Friday, 10 August 2012

Poker Problems

Ah, the curse of all poker players is the same, variance.  No matter how well you play, how well you prepare yourself, how well you focus on any given day, there simply are a number of things that are out of your control.  Maybe that opponent who almost always pays off the big bet makes his annual tough laydown against your flopped set.  Maybe your top hands keep coming when no one else has anything worth 2 cents.  Perhaps you aren't playing on the right nights, if you are playing against 9 nits who won't raise preflop with AK or pocket 9s, chances are your profits will be significantly reduced.

It just so happens that August once again has come around, and I am feeling a little pressure to earn some money.  Last summer Ian and I decided to jump back into playing organized hockey and we both had to tackle the expenses that went along with it.  The only way I can conveniently make additional income is at the poker table.  Despite the game at the local casino being very weak in the summer months, I was able to book a few solid wins and cover the cost of the registration fees and equipment I needed in order to play.  This August, I am again in need of some profits, as I am looking to play hockey once again.  I am also signed up to take a work-related course at the college, and I just signed Jasmine up for a series of horse riding lessons that have been long promised.  On top of my regular month to month expenses, these things are adding up.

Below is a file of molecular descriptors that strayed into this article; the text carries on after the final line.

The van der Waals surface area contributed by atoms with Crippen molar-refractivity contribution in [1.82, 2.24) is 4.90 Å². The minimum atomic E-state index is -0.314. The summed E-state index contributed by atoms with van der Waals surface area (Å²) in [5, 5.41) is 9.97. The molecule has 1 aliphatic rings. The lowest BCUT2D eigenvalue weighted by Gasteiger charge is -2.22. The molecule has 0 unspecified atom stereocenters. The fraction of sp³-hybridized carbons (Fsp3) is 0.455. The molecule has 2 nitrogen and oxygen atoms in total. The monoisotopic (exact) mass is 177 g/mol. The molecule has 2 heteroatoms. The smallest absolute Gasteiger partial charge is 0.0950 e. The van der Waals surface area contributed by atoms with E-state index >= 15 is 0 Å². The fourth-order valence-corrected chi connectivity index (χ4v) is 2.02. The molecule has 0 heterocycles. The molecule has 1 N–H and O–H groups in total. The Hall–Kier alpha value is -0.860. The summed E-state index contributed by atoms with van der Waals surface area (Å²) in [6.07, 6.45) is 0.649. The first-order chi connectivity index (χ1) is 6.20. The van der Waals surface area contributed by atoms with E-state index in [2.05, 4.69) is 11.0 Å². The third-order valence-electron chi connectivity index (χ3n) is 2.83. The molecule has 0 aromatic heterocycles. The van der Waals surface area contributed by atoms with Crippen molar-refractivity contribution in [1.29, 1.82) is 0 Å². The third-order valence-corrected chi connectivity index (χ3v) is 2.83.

I am meticulous when it comes to budgeting, detailing all my income and expense items on a spreadsheet months in advance.  The problem with such careful planning is that poker as an income is nothing short of wildly unpredictable.  Occasionally, the budget can go from balanced to a significant deficit in just a few sessions.  My results this year have been solid, but it only takes one or two bad outings for my confidence to drop.  I am playing against many of the same opponents, but variance can really take it's toll.  I need to remind myself that I am in this for the long run, and not to put added pressure on winning right now, this moment.  Bad luck crops up whenever, there is absolutely nothing to be done.  I'm planning on stepping back from the game a bit, doing a bit of studying and relaxing instead of beating my head against the wall.  The game is simply not very good in the summer months when the opponents are generally all regulars, mostly tight with their money and luck is much more important then it usually is.  In the meantime, I'll focus on keeping myself and my family happy, and letting the expenses sort themselves out.  I win at poker, I don't doubt that, but in the heat of the moment I am full of second guessing.  A quick look back over my results spreadsheet should be all the reassuring I need to drop the doubt and refocus for the next session.  Work isn't always fun, but it sure is a lot easier when it is. 


  1. Variance, the mother of all invention.
    As long as you are smart enough to look at the long run you'll be fine - it's those that second guess everything and only look at the short run who truly have troubles.

    1. I wanted to get these down on virtual paper as a way to remind myself of these points. The night before had been particularly bad, and this was good therapy. Thanks for your remarks as well.